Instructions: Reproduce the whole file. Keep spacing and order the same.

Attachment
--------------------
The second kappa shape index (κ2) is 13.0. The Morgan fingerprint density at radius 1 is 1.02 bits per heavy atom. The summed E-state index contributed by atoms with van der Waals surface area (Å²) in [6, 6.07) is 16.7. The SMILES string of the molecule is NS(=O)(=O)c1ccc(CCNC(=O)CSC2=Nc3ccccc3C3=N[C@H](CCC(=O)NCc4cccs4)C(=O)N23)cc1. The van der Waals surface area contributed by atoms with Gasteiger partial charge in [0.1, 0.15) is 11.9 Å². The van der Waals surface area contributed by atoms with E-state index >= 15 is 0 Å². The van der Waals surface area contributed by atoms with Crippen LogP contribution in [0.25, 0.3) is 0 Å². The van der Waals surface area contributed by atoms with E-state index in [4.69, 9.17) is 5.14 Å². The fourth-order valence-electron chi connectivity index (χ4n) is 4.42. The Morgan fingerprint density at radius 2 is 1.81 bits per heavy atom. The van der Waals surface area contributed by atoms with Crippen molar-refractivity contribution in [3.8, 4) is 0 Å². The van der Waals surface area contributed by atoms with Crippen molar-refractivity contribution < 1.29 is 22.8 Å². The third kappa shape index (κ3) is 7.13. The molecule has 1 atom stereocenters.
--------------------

The second kappa shape index (κ2) is 13.0. The Morgan fingerprint density at radius 1 is 1.02 bits per heavy atom. The summed E-state index contributed by atoms with van der Waals surface area (Å²) in [6, 6.07) is 16.7. The SMILES string of the molecule is NS(=O)(=O)c1ccc(CCNC(=O)CSC2=Nc3ccccc3C3=N[C@H](CCC(=O)NCc4cccs4)C(=O)N23)cc1. The van der Waals surface area contributed by atoms with Gasteiger partial charge in [0.1, 0.15) is 11.9 Å². The van der Waals surface area contributed by atoms with E-state index >= 15 is 0 Å². The van der Waals surface area contributed by atoms with Crippen LogP contribution in [0.25, 0.3) is 0 Å². The van der Waals surface area contributed by atoms with E-state index in [4.69, 9.17) is 5.14 Å². The fourth-order valence-electron chi connectivity index (χ4n) is 4.42. The Morgan fingerprint density at radius 2 is 1.81 bits per heavy atom. The van der Waals surface area contributed by atoms with Crippen molar-refractivity contribution in [3.8, 4) is 0 Å². The van der Waals surface area contributed by atoms with Crippen molar-refractivity contribution < 1.29 is 22.8 Å². The third kappa shape index (κ3) is 7.13. The molecule has 1 atom stereocenters.